Imagine a gender equal world. A world free of bias, stereotypes and discrimination. A world that’s diverse, equitable, and inclusive. A world where difference is valued and celebrated. Together we can forge women’s equality. Collectively we can all #BreakTheBias. Celebrate women’s achievements. Raise awareness against bias. Take action for equality.
I took this introduction from the International Women’s Day website as I couldn’t improve upon it. I think we can agree that it’s a world we’d like to live in and one that’s worth fighting for. To create it, we’ll need to educate our children and indeed ourselves in the values above. In this blog post, I’d like to look at some of the things we can do as educators, parents and as people to try to make it a reality.
Before getting practical, let’s take a quick stop-off at the LOMLOE, the new Education Law in Spain. Educating our children in the values above is not only a praiseworthy aim, but also the law.
One of the five pillars of the LOMLOE is the following:
Ensuring gender equality, preventing gender violence, respecting diversity and ensuring an inclusive and non-sexist education.
And rather than this just being a lofty, theoretical aim, these values find their way into the descriptors for the different key competences.
In the linguistic competence for example, one of the descriptors for what a student should be able to do on leaving compulsory secondary education is
Puts their communicative practice in the service of … the resolution of conflict through dialogue and the equal right of all people, rejecting sexist, racist and classest use of language…
The soft skill of resolving conflicts peacefully using dialogue is especially poignant I think you’ll agree. One worth developing from an early age everywhere in the world. In the citizenship competence we see that a student should be able to:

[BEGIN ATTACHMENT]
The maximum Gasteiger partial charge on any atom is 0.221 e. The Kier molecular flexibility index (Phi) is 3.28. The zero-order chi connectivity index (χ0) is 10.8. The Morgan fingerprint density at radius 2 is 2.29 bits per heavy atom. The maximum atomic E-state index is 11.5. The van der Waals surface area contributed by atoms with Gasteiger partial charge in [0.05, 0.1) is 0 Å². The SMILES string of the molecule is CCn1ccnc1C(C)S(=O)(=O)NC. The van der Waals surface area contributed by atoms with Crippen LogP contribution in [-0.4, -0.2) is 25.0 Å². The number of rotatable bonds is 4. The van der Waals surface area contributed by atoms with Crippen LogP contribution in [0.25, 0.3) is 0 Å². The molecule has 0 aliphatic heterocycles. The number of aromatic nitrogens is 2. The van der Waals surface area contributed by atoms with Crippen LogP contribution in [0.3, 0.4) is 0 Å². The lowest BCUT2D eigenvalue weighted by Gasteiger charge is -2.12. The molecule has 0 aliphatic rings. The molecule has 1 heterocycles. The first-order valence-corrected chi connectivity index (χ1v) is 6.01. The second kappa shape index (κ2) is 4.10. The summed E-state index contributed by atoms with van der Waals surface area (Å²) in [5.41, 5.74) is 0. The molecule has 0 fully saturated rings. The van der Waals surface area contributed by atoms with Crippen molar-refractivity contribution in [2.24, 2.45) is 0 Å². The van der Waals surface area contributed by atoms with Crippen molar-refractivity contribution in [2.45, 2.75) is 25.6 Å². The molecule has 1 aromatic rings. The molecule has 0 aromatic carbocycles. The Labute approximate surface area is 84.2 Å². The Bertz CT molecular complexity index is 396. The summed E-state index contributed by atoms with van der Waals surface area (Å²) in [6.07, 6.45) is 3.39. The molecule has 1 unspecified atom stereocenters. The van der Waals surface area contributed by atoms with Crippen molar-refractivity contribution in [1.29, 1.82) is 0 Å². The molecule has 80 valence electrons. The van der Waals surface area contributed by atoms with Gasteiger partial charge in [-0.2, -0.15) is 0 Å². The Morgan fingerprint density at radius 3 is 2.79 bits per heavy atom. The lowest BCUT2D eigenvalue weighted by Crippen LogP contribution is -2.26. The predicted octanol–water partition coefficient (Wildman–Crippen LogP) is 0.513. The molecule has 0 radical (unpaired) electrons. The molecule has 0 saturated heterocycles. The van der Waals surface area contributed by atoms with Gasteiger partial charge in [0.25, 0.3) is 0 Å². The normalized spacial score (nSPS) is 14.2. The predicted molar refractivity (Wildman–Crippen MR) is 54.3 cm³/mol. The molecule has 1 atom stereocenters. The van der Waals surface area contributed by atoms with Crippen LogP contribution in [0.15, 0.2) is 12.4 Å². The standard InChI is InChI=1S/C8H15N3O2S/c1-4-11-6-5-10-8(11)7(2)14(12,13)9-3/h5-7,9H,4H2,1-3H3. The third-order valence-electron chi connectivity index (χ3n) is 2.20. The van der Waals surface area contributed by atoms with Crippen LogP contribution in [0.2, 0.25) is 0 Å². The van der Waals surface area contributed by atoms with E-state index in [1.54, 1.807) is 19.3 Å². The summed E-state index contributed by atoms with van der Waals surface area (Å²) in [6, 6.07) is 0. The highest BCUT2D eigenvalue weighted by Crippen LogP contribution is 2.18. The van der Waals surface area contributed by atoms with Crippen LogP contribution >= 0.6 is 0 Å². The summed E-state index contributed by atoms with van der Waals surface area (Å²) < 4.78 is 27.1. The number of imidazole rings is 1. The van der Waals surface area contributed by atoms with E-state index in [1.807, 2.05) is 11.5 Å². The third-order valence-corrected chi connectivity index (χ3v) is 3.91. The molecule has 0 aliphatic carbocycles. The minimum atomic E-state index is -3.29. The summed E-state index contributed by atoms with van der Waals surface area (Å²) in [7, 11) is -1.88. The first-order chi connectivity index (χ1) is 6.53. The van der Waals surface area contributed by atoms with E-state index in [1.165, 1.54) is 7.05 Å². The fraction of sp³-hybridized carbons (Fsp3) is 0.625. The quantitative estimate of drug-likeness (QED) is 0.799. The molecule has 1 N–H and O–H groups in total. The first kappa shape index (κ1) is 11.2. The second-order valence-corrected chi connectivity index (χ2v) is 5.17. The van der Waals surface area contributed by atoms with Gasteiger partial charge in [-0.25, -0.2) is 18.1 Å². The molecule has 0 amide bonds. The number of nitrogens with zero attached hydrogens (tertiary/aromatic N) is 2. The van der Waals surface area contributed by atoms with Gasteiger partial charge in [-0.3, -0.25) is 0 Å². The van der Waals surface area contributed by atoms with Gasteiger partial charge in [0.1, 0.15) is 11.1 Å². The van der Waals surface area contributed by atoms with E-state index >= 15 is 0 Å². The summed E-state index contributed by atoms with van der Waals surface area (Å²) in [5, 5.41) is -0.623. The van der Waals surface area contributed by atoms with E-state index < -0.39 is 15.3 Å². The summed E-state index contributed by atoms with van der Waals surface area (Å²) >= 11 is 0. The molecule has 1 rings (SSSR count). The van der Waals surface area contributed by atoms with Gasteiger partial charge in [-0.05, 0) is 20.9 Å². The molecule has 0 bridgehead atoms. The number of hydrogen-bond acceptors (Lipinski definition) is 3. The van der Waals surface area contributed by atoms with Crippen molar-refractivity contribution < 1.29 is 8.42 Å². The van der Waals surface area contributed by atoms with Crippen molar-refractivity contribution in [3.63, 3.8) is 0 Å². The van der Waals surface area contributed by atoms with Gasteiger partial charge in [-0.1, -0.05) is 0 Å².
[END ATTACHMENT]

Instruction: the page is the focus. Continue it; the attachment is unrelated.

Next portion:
Participate in community activities, in decision making and conflict resolution constructively, peacefully and with a democratic attitude ground in human rights, cultural diversity and gender equality…
Let’s pick a term from the first descriptor: sexist language. This 3-minute video from 2014 is a brilliant example of the destructive power of language to create stereotypes and prejudice. Please give it a watch!
It’s incredible to see what the adults – who have learned prejudice – do, and what the children – who haven’t yet – do, when instructed to ‘Run like a girl’. As one of the comments below the video says “This was not just a commercial, it is a life lesson and I wish every person could get to see it.” The video is a great way in to a discussion on sexist language and prejudice. Another sexist expression I’ve heard a lot over the years is ‘Man Up‘ – still said to boys to get them to stop complaining and ‘toughen up’. It’s wrong on a number of levels: it’s reinforcing the stereotype that being tough and being able to take problems on your shoulders is a masculine trait: girls who hear it will get that message. It’s damaging for boys too: it implies boys shouldn’t have to talk about problems and feelings: that’s for girls. Boys should just get on with it. Trying to move away from chest-beating masculinity in the future would benefit us greatly, as we can see today.
Other sexist language can include automatically using the subject ‘he’ when talking about, for example, an engineer (giving girls the message it’s a job for boys) or using a term like ‘lady doctor’ or ‘male nurse’.